+
 
 +
In this use case, the quasi framework is used to analyse the contents of a dump. The dump may have been generated when offline dependency resolution fails. Alternatively, the dump may have been generated by some other failure or on request by a user.
 +
 
 +
The dump analysis use case is completely offline in the sense that live state is not affected. In this case, the quasi framework contains snapshots of the OSGi framework and of the region digraph that were dumped, e.g. on a resolution failure.
 +
 
 +
[[Image:Quasi framework - digraph snapshot.png]]<br> The resolver hook factory is queried from the region digraph and set into the OSGi framework state so that resolution in the state respects the original region digraph.
 +
 
 +
= Framework State Inspection  =
 +
 
 +
In this use case, the quasi framework provides a framework neutral abstraction for inspecting the contents of the OSGi framework, for example from Virgo's command line shell. In this case, the quasi framework contains a snapshot of the OSGi framework, but refers to the "live" region digraph.
 +
 
 +
[[Image:Quasi framework - live digraph.png]]
 +
 
 +
= Interfaces  =
 +
 
 +
The quasi framework supports the following interfaces:
 +
 
 +
*'''<tt>QuasiFrameworkFactory</tt>''' with methods to create a quasi framework based on:
 +
**a snapshot of the current OSGi framework state and the region digraph, or
 +
**a directory containing dumps of the OSGi framework state and the region digraph.
 +
 
 +
*'''<tt>QuasiFramework</tt>''' with methods to:
 +
**install a bundle into the quasi framework (as a ''quasi bundle'', meaning it only exists in the quasi framework)
 +
**inquire the quasi framework
 +
**attempt to resolve the quasi bundles
 +
**diagnose why a particular quasi bundle failed to resolve
 +
**commit all the quasi bundles by installing corresponding bundles in the OSGi framework
 +
**destroy the quasi framework by deleting any associated ''coregion'' (described below).

Latest revision as of 11:07, 10 April 2013

The purpose of the quasi framework is to provide a façade for inspecting and manipulating OSGi framework states without proliferating Equinox specific interfaces throughout Virgo.

The main use cases for the quasi framework are offline dependency resolution, dump analysis, and inspection of framework state.

Contents

[edit] Offline Dependency Resolution

Offline dependency resolution occurs when an application is installed into Virgo in order to ensure the application resolves and any missing dependencies are automatically installed or auto-installed.

In this use case, the quasi framework is used to take a snapshot of the OSGi framework, install bundles into this side state, attempt to resolve them, auto-install any missing dependencies from the Virgo repository, and repeat until no more progress can be made. If this process is successful, the bundles are then installed into the OSGi framework. If the process is unsuccessful, the quasi framework is dumped to disk for subsequent analysis and the OSGi framework is not "infected" with unresolvable bundles.

The installation use case is offline with respect to the OSGi framework state (unless and until the quasi framework state is committed to the OSGi framework) and is online with respect to the region digraph. In this case, the quasi framework contains a snapshot of the OSGi framework, but refers to the "live" region digraph.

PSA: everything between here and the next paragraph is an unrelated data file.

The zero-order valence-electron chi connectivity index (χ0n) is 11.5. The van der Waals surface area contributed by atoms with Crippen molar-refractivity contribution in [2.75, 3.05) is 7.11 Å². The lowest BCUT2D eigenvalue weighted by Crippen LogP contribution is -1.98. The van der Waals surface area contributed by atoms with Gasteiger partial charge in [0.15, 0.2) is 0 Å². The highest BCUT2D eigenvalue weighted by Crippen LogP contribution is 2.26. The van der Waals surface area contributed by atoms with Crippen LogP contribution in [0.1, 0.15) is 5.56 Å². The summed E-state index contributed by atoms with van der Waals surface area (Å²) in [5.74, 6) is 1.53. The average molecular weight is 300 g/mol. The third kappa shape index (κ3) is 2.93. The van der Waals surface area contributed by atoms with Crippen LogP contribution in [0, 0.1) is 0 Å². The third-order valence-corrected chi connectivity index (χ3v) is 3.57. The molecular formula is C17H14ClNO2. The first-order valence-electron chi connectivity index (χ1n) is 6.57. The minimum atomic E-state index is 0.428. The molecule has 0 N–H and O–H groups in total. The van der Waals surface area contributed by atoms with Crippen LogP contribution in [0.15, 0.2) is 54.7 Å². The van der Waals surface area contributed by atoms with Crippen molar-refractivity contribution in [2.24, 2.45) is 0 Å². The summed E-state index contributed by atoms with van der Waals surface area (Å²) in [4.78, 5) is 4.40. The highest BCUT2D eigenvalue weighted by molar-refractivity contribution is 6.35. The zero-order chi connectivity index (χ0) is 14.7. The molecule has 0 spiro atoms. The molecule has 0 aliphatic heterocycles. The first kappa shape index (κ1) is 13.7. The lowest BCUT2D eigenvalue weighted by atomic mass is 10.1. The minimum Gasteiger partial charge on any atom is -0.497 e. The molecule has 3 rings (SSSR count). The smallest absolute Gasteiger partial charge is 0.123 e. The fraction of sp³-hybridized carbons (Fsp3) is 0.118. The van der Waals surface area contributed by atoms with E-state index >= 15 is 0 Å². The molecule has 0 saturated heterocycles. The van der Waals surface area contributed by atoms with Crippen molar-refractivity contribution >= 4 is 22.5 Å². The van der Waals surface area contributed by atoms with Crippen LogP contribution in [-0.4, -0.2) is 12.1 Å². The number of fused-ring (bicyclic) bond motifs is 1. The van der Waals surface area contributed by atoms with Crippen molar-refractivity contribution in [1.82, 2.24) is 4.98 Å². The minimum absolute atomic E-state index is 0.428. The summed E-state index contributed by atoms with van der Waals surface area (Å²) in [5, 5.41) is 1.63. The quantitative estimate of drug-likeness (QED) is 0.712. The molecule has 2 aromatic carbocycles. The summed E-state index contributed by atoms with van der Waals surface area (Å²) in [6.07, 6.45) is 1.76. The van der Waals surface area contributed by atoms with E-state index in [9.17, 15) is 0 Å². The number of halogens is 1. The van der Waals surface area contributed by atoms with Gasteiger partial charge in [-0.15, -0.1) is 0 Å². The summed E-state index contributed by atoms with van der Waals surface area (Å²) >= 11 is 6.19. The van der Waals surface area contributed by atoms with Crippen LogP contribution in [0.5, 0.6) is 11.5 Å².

Quasi framework - live digraph with commit.png

The live region digraph is used because the region digraph is implemented using OSGi framework hooks with global effects and so it was not thought to be possible to create a snapshot of the region digraph for use during offline resolution. Instead the quasi framework creates a temporary "coregion" to contain any quasi bundles installed into the quasi framework. In the region digraph, the coregion is connected directly to and from the user region with all resources visible in both directions. Thus the coregion's contents are equivalent to user region contents, but can easily be cleaned up by deleting the coregion. The downside of using the live region digraph is that the coregion will briefly be visible during offline dependency resolution. However, since the bundle ids of quasi bundles are not valid in the live OSGi framework, it is unlikely that the coregion could be abused even if some other part of the system noticed its existence and read its contents (i.e. the bundle ids in the coregion). The coregion is deleted when the quasi framework is destroyed.

(It may be possible to use a snapshot of the region digraph for offline dependency resolution by inquiring the snapshot's resolver hook factory and setting this into the snapshot of the OSGi framework state.)

[edit] Dump Analysis

In this use case, the quasi framework is used to analyse the contents of a dump. The dump may have been generated when offline dependency resolution fails. Alternatively, the dump may have been generated by some other failure or on request by a user.

The dump analysis use case is completely offline in the sense that live state is not affected. In this case, the quasi framework contains snapshots of the OSGi framework and of the region digraph that were dumped, e.g. on a resolution failure.

Quasi framework - digraph snapshot.png
The resolver hook factory is queried from the region digraph and set into the OSGi framework state so that resolution in the state respects the original region digraph.

[edit] Framework State Inspection

In this use case, the quasi framework provides a framework neutral abstraction for inspecting the contents of the OSGi framework, for example from Virgo's command line shell. In this case, the quasi framework contains a snapshot of the OSGi framework, but refers to the "live" region digraph.

Quasi framework - live digraph.png

[edit] Interfaces

The quasi framework supports the following interfaces:

  • QuasiFrameworkFactory with methods to create a quasi framework based on:
    • a snapshot of the current OSGi framework state and the region digraph, or
    • a directory containing dumps of the OSGi framework state and the region digraph.
  • QuasiFramework with methods to:
    • install a bundle into the quasi framework (as a quasi bundle, meaning it only exists in the quasi framework)
    • inquire the quasi framework
    • attempt to resolve the quasi bundles
    • diagnose why a particular quasi bundle failed to resolve
    • commit all the quasi bundles by installing corresponding bundles in the OSGi framework
    • destroy the quasi framework by deleting any associated coregion (described below).